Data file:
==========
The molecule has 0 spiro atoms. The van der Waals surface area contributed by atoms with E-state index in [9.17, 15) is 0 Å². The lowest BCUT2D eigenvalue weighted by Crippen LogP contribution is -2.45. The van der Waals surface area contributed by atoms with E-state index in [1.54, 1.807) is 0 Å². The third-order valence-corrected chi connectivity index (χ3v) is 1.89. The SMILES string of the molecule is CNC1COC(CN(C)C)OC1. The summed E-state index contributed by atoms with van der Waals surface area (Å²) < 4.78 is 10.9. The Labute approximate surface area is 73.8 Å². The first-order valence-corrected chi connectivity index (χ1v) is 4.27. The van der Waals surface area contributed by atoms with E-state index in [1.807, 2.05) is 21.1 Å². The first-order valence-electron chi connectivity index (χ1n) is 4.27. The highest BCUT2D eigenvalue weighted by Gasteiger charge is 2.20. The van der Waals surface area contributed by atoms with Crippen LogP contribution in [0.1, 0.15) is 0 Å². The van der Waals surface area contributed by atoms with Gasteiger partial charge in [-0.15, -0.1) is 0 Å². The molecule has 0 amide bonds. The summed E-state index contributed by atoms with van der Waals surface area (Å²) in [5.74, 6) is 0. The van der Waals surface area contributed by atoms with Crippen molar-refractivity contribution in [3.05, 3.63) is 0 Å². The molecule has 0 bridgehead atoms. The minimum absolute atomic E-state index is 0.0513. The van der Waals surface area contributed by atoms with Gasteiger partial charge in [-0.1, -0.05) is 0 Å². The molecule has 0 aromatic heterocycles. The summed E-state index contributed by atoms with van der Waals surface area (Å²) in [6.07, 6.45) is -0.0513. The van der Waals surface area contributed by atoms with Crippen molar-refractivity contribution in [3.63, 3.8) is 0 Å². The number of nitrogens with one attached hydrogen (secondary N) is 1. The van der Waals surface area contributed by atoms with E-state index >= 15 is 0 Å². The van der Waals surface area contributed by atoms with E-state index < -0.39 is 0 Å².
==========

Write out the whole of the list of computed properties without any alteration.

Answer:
The molecule has 0 spiro atoms. The van der Waals surface area contributed by atoms with E-state index in [9.17, 15) is 0 Å². The lowest BCUT2D eigenvalue weighted by Crippen LogP contribution is -2.45. The van der Waals surface area contributed by atoms with E-state index in [1.54, 1.807) is 0 Å². The third-order valence-corrected chi connectivity index (χ3v) is 1.89. The SMILES string of the molecule is CNC1COC(CN(C)C)OC1. The summed E-state index contributed by atoms with van der Waals surface area (Å²) < 4.78 is 10.9. The Labute approximate surface area is 73.8 Å². The first-order valence-corrected chi connectivity index (χ1v) is 4.27. The van der Waals surface area contributed by atoms with E-state index in [1.807, 2.05) is 21.1 Å². The first-order valence-electron chi connectivity index (χ1n) is 4.27. The highest BCUT2D eigenvalue weighted by Gasteiger charge is 2.20. The van der Waals surface area contributed by atoms with Crippen LogP contribution in [0.1, 0.15) is 0 Å². The van der Waals surface area contributed by atoms with Gasteiger partial charge in [-0.15, -0.1) is 0 Å². The molecule has 0 amide bonds. The summed E-state index contributed by atoms with van der Waals surface area (Å²) in [5.74, 6) is 0. The van der Waals surface area contributed by atoms with Crippen molar-refractivity contribution in [3.05, 3.63) is 0 Å². The molecule has 0 bridgehead atoms. The minimum absolute atomic E-state index is 0.0513. The van der Waals surface area contributed by atoms with Gasteiger partial charge in [-0.1, -0.05) is 0 Å². The molecule has 0 aromatic heterocycles. The summed E-state index contributed by atoms with van der Waals surface area (Å²) in [6.07, 6.45) is -0.0513. The van der Waals surface area contributed by atoms with Crippen molar-refractivity contribution in [3.63, 3.8) is 0 Å². The number of nitrogens with one attached hydrogen (secondary N) is 1. The van der Waals surface area contributed by atoms with E-state index >= 15 is 0 Å². The van der Waals surface area contributed by atoms with E-state index < -0.39 is 0 Å².